The attractions of professional football are apparent to anyone with the ability to reach that level, and for many others who don't. The modern player can count on glory and healthy salaries from his work. That has always made the risks of playing seem worth taking. "For 90 percent, they would say they would do it again," said Kevin Guskiewicz, research director of the Center for the Study of Retired Athletes at the University of North Carolina. "Fame, money. It was important to them, and it outweighs the complications that result later in life."
NEWS
By Jonathan Bor and Jonathan Bor,SUN STAFF | October 24, 1999
Recently, child psychiatrists at the University of Chicago completed a study on a fad treatment for autism. They found that the drug secretin did nothing to help autistic children speak or interact with others, contradicting claims that had been made on a network television show.Dr. Edwin Cook, a well-known psychiatrist involved in the study, knew the results weren't going to make anyone happy. But he thought it was important to get the news out fast, if only to calm the hopes of desperate parents.
NEWS
By BRUCE JAPSEN and BRUCE JAPSEN,CHICAGO TRIBUNE | December 9, 2005
CHICAGO -- In an unusual move, The New England Journal of Medicine questioned yesterday the integrity of a key study that Merck & Co. has used to defend its troubled painkiller Vioxx, asking the authors to correct it. In an editorial posted yesterday on its Web site, the Journal said a study funded by Merck concealed heart attacks suffered by three patients, which "made certain calculations and conclusions in the article incorrect." The development could be a potential setback to Merck's defense of future product liability claims in more than 6,000 lawsuits over Vioxx, including 2,900 suits in federal court and 2,750 in New Jersey state court.
NEWS
By Jonathan Bor and Jonathan Bor,SUN STAFF | October 8, 1999
The American Medical Association is expected today to name Dr. Catherine D. DeAngelis, vice dean at the Johns Hopkins School of Medicine, as editor of its prestigious medical journal, according to sources knowledgeable about the appointment.DeAngelis, a pediatrician who is known as a staunch advocate for women in medicine, declined to comment last night on reports of her appointment to the top post at the Journal of the American Medical Association. The AMA is planning to make an announcement at an afternoon news conference in New York.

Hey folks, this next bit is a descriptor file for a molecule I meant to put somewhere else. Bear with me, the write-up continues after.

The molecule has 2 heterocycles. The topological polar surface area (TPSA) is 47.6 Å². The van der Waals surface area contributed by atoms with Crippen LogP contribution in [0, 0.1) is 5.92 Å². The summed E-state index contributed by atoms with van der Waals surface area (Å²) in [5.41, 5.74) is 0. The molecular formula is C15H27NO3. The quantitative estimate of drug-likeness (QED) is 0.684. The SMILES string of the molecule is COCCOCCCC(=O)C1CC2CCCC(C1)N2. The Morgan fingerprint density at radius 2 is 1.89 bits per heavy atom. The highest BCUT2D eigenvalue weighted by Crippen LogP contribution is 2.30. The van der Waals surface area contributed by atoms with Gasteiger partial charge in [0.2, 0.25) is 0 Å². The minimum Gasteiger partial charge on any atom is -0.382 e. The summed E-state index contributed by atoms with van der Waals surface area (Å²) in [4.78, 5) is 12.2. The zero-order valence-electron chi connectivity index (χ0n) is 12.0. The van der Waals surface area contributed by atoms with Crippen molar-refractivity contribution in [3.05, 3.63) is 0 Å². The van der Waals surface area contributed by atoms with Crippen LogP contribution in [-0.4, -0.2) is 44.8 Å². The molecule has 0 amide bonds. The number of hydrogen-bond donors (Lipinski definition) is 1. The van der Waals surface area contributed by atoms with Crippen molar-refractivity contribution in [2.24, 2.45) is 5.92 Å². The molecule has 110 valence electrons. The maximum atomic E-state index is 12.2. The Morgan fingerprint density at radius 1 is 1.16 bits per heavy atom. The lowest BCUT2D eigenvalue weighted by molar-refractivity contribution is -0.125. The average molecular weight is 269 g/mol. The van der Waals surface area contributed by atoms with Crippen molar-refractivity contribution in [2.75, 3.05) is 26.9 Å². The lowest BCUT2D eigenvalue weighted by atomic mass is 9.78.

NEWS
By NEW YORK TIMES NEWS SERVICE | November 10, 2005
Just three weeks after an editorial in a prestigious American medical journal declared an expensive new cancer drug to be revolutionary and a possible cure for some hard-to-treat breast cancers, its conclusions were challenged by a prominent medical journal in Britain. "The available evidence is insufficient to make reliable judgments," wrote the editors of the British journal Lancet in an online editorial dated today. "It is profoundly misleading to suggest, even rhetorically, that the published data may be indicative of a cure for breast cancer."
NEWS
May 27, 2005
In Brief Bypass surgery vs. stent Bare-metal stents, used to prop open cleared heart arteries, fail to lengthen survival as much as bypass surgery in patients with multiple diseased blood vessels, according to a study published in yesterday's New England Journal of Medicine Researchers in New York found that patients with more than one clogged cardiac artery were about 25 percent less likely to die when surgeons routed the flow of blood around an...
SPORTS
By Christian Ewell and Christian Ewell,SUN STAFF | February 4, 2005
The attractions of professional football are apparent to anyone with the ability to reach that level, and for many others who don't. The modern player can count on glory and healthy salaries from his work. That has always made the risks of playing seem worth taking. "For 90 percent, they would say they would do it again," said Kevin Guskiewicz, research director of the Center for the Study of Retired Athletes at the University of North Carolina. "Fame, money. It was important to them, and it outweighs the complications that result later in life."